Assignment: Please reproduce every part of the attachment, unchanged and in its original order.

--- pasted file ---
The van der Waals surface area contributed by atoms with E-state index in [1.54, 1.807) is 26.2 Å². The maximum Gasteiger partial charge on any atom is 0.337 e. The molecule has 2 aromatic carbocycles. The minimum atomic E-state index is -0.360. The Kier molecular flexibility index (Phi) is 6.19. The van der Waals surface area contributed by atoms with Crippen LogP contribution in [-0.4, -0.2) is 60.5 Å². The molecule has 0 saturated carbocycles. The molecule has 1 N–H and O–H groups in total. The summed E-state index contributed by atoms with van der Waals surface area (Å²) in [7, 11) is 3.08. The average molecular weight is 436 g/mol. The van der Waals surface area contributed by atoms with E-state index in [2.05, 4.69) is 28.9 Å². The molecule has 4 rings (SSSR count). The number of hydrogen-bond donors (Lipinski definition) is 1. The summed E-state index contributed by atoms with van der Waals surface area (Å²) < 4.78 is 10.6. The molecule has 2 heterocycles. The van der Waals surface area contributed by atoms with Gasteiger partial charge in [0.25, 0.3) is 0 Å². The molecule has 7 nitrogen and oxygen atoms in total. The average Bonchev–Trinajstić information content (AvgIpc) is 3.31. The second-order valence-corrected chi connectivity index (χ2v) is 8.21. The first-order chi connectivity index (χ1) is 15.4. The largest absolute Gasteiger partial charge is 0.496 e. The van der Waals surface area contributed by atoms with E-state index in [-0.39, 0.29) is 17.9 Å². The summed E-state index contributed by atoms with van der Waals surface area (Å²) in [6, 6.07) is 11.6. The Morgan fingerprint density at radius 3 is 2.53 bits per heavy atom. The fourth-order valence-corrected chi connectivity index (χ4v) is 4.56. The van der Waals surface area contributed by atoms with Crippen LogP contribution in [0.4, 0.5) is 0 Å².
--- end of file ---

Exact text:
The van der Waals surface area contributed by atoms with E-state index in [1.54, 1.807) is 26.2 Å². The maximum Gasteiger partial charge on any atom is 0.337 e. The molecule has 2 aromatic carbocycles. The minimum atomic E-state index is -0.360. The Kier molecular flexibility index (Phi) is 6.19. The van der Waals surface area contributed by atoms with Crippen LogP contribution in [-0.4, -0.2) is 60.5 Å². The molecule has 0 saturated carbocycles. The molecule has 1 N–H and O–H groups in total. The summed E-state index contributed by atoms with van der Waals surface area (Å²) in [7, 11) is 3.08. The average molecular weight is 436 g/mol. The van der Waals surface area contributed by atoms with E-state index in [2.05, 4.69) is 28.9 Å². The molecule has 4 rings (SSSR count). The number of hydrogen-bond donors (Lipinski definition) is 1. The summed E-state index contributed by atoms with van der Waals surface area (Å²) < 4.78 is 10.6. The molecule has 2 heterocycles. The van der Waals surface area contributed by atoms with Gasteiger partial charge in [0.25, 0.3) is 0 Å². The molecule has 7 nitrogen and oxygen atoms in total. The average Bonchev–Trinajstić information content (AvgIpc) is 3.31. The second-order valence-corrected chi connectivity index (χ2v) is 8.21. The first-order chi connectivity index (χ1) is 15.4. The largest absolute Gasteiger partial charge is 0.496 e. The van der Waals surface area contributed by atoms with E-state index in [-0.39, 0.29) is 17.9 Å². The summed E-state index contributed by atoms with van der Waals surface area (Å²) in [6, 6.07) is 11.6. The Morgan fingerprint density at radius 3 is 2.53 bits per heavy atom. The fourth-order valence-corrected chi connectivity index (χ4v) is 4.56. The van der Waals surface area contributed by atoms with Crippen LogP contribution in [0.4, 0.5) is 0 Å².